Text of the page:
Real estate can be a reliable way of building up intergenerational wealth to leave to your heirs. However, owning real estate also means that you will have to pay property tax levied by state and local governments. This can cut into the gains and benefits of your real estate investment. On the other hand, you may be able to minimize the unfavorable consequences of property taxes by writing them off when you file your federal income taxes.
Which taxes can you deduct?
Tax law allows you to deduct from your federal taxes any taxes on property paid to local, state, or foreign governments that are collected for the general benefit of the public welfare. However, you will not be allowed to deduct taxes paid on real estate that you do not utilize for personal uses. Additionally, payments made to pay taxes on home renovation cannot be deducted from federal taxes. Also, you cannot deduct for other routine services such as trash collection.
Rental and commercial real estate
Since only property utilized for personal purposes can have property tax deductions, you are not allowed to deduct property taxes paid on rental and commercial properties. Keep this in mind if you are trying to decide whether or not to invest in a commercial or rental property. You may want to consult a wealth management advisor to make sure to incorporate this into your family financial planning vision.
Closing costs and taxes
It is common to overlook the costs that arise when you close a real estate deal. Usually, the city or county government will levy these taxes based upon the value of the property. These closing costs include various expenses such as deed recording fees, loan origination charges, credit report fees, a variety of taxes, title searches and title insurance.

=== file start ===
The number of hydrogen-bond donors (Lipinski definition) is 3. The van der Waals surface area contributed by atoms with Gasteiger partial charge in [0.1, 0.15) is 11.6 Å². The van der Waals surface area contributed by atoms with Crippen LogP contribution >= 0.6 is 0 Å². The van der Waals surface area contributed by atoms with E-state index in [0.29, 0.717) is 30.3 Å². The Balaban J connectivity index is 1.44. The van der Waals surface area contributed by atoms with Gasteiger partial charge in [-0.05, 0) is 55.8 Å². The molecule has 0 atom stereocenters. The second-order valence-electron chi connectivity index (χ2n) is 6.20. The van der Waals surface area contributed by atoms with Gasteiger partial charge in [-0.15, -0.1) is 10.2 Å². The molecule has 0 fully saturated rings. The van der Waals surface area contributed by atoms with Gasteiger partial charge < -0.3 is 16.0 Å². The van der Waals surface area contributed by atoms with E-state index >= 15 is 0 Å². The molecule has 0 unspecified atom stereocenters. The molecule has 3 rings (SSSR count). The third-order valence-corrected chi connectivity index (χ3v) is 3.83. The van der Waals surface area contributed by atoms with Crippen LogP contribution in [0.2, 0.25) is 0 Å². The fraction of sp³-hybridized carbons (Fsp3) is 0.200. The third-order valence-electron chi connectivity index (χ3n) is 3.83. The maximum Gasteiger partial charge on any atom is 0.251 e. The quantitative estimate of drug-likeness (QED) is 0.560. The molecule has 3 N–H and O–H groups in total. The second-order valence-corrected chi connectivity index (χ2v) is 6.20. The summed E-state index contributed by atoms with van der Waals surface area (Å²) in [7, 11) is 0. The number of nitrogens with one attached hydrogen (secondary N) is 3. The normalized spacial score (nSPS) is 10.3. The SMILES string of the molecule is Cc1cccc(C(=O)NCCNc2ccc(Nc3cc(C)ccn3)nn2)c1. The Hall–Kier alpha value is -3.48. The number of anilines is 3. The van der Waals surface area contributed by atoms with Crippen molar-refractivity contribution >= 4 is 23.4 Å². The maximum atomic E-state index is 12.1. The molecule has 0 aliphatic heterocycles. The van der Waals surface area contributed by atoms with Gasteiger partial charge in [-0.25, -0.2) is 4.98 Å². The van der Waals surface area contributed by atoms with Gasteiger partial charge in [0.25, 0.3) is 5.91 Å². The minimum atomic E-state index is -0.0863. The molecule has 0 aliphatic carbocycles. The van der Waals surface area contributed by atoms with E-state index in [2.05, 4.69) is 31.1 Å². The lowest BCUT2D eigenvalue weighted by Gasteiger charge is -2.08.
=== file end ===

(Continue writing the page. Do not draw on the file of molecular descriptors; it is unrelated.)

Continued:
Usually, you will see closing costs and taxes between 2% and 5% of the real estate’s assessed value. However, you are allowed to deduct these taxes and charges from your federal income tax bill.
Delinquent tax bills
Often during a real estate transaction, the buyer will agree to pay for the seller’s unpaid property taxes that are delinquent. However, you are not able to deduct these tax payments because they are categorized as part of the cost of purchasing the real estate.
Tax Cuts and Jobs Act
You should know that the rules for deducting property tax payments from your federal tax returns is always subject to change based on how lawmakers vote on applicable legislation. Lawmakers decided in 2017 to reduce how much you are allowed to deduct by passing the Tax Cuts and Jobs Act (TCJA) which became effective in 2018.
TCJA limited deductions on all local and state taxes, which includes property taxes. Under this law the limit on how much of these taxes you are allowed to deduct is capped at $10,000 for an unmarried person and $5,000 per married individual that files tax returns separate from their spouse.
Keep an eye out for changes in the rules
Make sure to pay close attention to any potential changes to the laws regarding how much property tax you are allowed to deduct from your federal tax returns. When these changes do occur, you will want to be ready to adapt your financial plans if necessary.
The information has been obtained from sources considered to be reliable, but we do not guarantee that the foregoing material is accurate or complete. Opinions expressed in the attached article are those of the author and are not necessarily those of Raymond James. This material is being provided for information purposes only. Please note, changes in tax laws may occur at any time and could have a substantial impact upon each person’s situation. While we are familiar with the tax provisions of the issues presented herein, as Financial Advisors of RJFS, we are not qualified to render advice on tax or legal matters. You should discuss tax or legal matters with the appropriate professional.